With operations at a standstill, Prichard, the general manager at Marathon Marina, and the entire staff got to work. For the following 10 weeks they stocked the ship’s store with hard-to-find necessities such as hand sanitizer, toilet paper, and groceries. They worked with a local produce supplier to bring in fresh fruits and vegetables every day. “We had a rolling cart that we would stock with fresh produce and roll it right out to our boats,” Prichard said.
Marathon’s restaurant, Lazy Days South, was closed to dine-in customers, but the staff continued to prepare sandwiches and deliver them to the docked boaters. Marina staff also helped with Publix grocery deliveries, prescription medication deliveries, and anything else the boaters needed. When the boaters sitting in the harbor came in to refuel, staff took their garbage, offered pumpout services, and delivered supplies. “We as a team did everything we could do for our guests and our community,” Prichard said.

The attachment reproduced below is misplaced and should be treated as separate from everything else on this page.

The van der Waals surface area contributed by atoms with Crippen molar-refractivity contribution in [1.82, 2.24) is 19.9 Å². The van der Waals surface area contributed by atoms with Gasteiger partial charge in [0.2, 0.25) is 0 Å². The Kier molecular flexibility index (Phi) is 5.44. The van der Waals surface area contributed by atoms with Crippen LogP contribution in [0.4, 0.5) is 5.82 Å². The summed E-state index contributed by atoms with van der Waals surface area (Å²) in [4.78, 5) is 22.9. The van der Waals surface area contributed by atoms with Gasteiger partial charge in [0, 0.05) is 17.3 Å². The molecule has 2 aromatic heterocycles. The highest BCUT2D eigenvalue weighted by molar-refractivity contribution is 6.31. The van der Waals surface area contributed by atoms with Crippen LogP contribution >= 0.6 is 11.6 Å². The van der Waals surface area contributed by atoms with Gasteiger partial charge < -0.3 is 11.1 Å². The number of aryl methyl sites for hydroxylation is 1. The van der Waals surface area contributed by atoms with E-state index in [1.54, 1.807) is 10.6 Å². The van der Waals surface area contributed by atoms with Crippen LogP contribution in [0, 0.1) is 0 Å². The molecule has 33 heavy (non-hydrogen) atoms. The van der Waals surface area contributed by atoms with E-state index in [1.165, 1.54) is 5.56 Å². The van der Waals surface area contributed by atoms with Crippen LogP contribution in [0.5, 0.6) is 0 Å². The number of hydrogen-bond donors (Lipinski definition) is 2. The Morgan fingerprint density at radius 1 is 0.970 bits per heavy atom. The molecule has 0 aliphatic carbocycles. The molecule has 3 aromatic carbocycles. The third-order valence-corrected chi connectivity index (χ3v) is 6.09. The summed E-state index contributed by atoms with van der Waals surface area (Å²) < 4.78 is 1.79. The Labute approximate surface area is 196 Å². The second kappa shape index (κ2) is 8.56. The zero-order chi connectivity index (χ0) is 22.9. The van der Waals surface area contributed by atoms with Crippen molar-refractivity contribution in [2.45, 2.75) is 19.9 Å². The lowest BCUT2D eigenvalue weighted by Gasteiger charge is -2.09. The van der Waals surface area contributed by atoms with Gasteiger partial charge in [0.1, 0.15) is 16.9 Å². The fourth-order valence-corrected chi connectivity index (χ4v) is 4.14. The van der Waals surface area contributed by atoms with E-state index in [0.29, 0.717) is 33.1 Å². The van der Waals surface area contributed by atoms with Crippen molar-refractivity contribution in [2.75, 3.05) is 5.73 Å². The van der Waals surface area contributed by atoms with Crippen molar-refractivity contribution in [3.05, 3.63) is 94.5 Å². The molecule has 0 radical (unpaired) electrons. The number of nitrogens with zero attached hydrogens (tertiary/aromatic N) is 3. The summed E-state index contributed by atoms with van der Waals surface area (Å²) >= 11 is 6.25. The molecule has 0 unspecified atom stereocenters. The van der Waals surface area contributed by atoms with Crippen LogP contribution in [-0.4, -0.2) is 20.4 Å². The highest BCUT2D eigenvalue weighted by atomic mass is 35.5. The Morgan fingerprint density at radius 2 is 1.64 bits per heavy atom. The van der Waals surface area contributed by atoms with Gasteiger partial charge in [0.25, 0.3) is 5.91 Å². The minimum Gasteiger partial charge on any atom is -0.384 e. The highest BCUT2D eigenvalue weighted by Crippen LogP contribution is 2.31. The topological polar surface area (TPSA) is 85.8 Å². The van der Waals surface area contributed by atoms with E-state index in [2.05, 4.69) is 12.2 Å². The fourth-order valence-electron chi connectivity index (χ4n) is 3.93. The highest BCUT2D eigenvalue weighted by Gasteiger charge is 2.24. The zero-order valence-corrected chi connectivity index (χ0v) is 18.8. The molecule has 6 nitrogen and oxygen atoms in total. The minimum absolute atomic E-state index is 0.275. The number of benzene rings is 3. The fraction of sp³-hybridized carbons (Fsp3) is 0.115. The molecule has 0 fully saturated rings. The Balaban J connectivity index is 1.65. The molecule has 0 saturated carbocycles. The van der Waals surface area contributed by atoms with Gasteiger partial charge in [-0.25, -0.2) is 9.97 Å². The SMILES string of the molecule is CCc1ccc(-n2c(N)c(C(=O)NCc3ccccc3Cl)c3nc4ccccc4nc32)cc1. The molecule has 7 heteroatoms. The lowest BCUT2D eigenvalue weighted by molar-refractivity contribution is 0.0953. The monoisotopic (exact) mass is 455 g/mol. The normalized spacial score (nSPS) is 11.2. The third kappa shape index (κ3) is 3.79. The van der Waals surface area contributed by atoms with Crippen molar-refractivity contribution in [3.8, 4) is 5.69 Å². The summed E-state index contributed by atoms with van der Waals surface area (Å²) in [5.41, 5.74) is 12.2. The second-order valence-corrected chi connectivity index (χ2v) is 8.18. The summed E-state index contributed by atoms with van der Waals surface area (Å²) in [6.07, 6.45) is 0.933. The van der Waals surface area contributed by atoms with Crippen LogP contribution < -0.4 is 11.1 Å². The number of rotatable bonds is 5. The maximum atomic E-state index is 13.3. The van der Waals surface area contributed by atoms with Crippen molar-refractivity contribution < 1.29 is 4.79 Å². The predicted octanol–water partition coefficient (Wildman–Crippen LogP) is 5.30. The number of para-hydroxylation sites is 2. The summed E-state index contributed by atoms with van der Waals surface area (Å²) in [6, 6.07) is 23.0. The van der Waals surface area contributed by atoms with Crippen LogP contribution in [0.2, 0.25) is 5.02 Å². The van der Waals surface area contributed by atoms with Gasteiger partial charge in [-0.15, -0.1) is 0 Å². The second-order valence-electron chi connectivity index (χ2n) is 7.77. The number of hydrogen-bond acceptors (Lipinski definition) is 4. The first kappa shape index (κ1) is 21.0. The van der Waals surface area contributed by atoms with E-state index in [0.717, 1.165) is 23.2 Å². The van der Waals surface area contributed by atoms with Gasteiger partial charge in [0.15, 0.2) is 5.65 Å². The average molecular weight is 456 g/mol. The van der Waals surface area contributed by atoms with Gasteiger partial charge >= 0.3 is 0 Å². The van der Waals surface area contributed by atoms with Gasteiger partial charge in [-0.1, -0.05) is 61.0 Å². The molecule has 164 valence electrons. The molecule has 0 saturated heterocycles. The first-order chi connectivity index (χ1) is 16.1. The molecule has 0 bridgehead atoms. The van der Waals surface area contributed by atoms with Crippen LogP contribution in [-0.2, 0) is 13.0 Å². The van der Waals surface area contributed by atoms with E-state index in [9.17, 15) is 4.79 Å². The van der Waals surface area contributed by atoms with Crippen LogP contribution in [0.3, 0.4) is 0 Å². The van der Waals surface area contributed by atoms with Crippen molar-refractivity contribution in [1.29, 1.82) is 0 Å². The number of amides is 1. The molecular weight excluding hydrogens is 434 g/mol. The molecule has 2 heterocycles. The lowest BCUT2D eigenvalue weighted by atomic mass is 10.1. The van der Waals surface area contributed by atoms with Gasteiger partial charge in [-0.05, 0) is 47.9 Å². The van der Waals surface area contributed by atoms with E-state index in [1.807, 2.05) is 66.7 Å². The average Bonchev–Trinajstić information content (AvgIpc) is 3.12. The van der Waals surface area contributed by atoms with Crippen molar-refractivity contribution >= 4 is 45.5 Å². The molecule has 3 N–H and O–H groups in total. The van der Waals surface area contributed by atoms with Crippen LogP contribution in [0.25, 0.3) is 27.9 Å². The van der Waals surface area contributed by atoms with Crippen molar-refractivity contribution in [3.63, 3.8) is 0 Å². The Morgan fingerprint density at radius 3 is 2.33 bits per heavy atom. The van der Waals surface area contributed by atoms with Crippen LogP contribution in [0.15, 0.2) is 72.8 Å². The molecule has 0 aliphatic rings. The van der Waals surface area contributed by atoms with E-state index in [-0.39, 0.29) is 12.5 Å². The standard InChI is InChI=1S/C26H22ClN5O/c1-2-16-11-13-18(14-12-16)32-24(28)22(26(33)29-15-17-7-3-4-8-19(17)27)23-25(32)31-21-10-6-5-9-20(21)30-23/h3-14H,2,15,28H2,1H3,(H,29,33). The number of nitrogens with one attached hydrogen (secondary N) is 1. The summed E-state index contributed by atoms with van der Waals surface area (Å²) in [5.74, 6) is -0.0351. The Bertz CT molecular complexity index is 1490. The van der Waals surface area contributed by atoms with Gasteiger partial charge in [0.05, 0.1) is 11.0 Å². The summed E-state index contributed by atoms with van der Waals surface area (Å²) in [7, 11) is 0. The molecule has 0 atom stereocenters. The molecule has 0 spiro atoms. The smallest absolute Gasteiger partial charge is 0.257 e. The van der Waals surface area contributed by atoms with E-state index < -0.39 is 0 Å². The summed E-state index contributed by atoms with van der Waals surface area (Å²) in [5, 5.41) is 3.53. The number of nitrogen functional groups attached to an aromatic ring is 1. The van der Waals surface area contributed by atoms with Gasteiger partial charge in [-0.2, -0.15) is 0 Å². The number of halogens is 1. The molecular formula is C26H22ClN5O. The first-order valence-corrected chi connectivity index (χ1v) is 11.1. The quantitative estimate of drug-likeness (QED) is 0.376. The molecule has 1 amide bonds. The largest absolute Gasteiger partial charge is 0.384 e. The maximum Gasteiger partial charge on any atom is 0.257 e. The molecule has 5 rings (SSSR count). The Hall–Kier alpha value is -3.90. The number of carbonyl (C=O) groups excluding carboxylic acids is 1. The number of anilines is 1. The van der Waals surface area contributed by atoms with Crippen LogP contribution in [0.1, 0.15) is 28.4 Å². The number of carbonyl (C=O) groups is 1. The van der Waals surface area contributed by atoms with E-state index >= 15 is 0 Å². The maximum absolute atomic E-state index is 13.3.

Rooted in History
Boaters have been docking at Marathon Marina for 70 years. The marina, located in Marathon, Florida at the entrance to Boot Key Harbor, sits on land that was once occupied by a mechanics shop used during construction of the Florida East Coast Railway, which was built by Henry Flagler to connect Key West to the mainland. In 1931, the first commercial fish house in the Keys was opened on the property. Twenty years later the fish house was sold and Marathon Marina opened in its place. “A few of the buildings that survived Hurricane Irma in 2017 are the original fish houses from the 1930s,” Prichard said. “The marina is part of Marathon, Florida’s history and we are very proud of that.”
Current owner Robert Leef purchased Marathon Marina in 2009. “It was in need of repair and Robert believed in what the marina could become and invested back into it,” Prichard said.